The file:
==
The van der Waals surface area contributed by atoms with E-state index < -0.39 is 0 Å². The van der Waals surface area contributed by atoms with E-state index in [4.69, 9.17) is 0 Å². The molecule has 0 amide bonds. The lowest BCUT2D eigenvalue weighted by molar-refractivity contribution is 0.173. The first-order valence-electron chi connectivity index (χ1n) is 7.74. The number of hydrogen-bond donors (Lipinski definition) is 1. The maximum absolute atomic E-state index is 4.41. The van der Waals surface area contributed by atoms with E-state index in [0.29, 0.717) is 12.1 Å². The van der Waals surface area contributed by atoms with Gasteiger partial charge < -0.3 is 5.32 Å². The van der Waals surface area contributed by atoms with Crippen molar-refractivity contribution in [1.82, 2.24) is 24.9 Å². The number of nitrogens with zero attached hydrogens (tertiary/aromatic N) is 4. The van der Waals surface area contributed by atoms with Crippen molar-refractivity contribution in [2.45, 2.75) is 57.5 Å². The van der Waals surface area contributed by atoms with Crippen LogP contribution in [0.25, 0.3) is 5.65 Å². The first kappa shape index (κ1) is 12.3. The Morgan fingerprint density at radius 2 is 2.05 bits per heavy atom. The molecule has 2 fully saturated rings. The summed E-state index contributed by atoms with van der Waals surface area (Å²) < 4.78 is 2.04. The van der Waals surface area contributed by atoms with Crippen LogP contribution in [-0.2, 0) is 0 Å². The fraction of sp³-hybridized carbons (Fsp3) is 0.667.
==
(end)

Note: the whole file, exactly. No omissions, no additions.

The van der Waals surface area contributed by atoms with E-state index < -0.39 is 0 Å². The van der Waals surface area contributed by atoms with E-state index in [4.69, 9.17) is 0 Å². The molecule has 0 amide bonds. The lowest BCUT2D eigenvalue weighted by molar-refractivity contribution is 0.173. The first-order valence-electron chi connectivity index (χ1n) is 7.74. The number of hydrogen-bond donors (Lipinski definition) is 1. The maximum absolute atomic E-state index is 4.41. The van der Waals surface area contributed by atoms with E-state index in [0.29, 0.717) is 12.1 Å². The van der Waals surface area contributed by atoms with Gasteiger partial charge < -0.3 is 5.32 Å². The van der Waals surface area contributed by atoms with Crippen molar-refractivity contribution in [1.82, 2.24) is 24.9 Å². The number of nitrogens with zero attached hydrogens (tertiary/aromatic N) is 4. The van der Waals surface area contributed by atoms with Crippen molar-refractivity contribution in [2.45, 2.75) is 57.5 Å². The van der Waals surface area contributed by atoms with Crippen LogP contribution in [0.25, 0.3) is 5.65 Å². The first kappa shape index (κ1) is 12.3. The Morgan fingerprint density at radius 2 is 2.05 bits per heavy atom. The molecule has 2 fully saturated rings. The summed E-state index contributed by atoms with van der Waals surface area (Å²) < 4.78 is 2.04. The van der Waals surface area contributed by atoms with Crippen LogP contribution in [-0.2, 0) is 0 Å². The fraction of sp³-hybridized carbons (Fsp3) is 0.667.